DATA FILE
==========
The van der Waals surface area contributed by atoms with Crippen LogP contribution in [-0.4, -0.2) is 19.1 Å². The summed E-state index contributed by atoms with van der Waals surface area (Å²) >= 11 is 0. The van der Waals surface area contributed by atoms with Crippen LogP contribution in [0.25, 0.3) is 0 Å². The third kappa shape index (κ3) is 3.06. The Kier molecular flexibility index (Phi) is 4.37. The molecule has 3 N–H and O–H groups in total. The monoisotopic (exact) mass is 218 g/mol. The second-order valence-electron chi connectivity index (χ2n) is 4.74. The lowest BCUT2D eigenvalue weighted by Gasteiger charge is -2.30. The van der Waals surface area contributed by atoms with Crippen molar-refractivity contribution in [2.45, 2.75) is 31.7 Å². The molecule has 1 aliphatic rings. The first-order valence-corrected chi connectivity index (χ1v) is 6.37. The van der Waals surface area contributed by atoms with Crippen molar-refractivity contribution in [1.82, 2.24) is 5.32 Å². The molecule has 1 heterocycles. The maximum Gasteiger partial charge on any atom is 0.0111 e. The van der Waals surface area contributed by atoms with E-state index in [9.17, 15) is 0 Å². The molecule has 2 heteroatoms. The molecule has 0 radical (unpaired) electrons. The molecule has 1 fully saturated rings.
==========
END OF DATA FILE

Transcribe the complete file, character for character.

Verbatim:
The van der Waals surface area contributed by atoms with Crippen LogP contribution in [-0.4, -0.2) is 19.1 Å². The summed E-state index contributed by atoms with van der Waals surface area (Å²) >= 11 is 0. The van der Waals surface area contributed by atoms with Crippen LogP contribution in [0.25, 0.3) is 0 Å². The third kappa shape index (κ3) is 3.06. The Kier molecular flexibility index (Phi) is 4.37. The molecule has 3 N–H and O–H groups in total. The monoisotopic (exact) mass is 218 g/mol. The second-order valence-electron chi connectivity index (χ2n) is 4.74. The lowest BCUT2D eigenvalue weighted by Gasteiger charge is -2.30. The van der Waals surface area contributed by atoms with Crippen molar-refractivity contribution in [2.45, 2.75) is 31.7 Å². The molecule has 1 aliphatic rings. The first-order valence-corrected chi connectivity index (χ1v) is 6.37. The van der Waals surface area contributed by atoms with Crippen molar-refractivity contribution in [1.82, 2.24) is 5.32 Å². The molecule has 1 heterocycles. The maximum Gasteiger partial charge on any atom is 0.0111 e. The van der Waals surface area contributed by atoms with E-state index in [9.17, 15) is 0 Å². The molecule has 2 heteroatoms. The molecule has 0 radical (unpaired) electrons. The molecule has 1 fully saturated rings.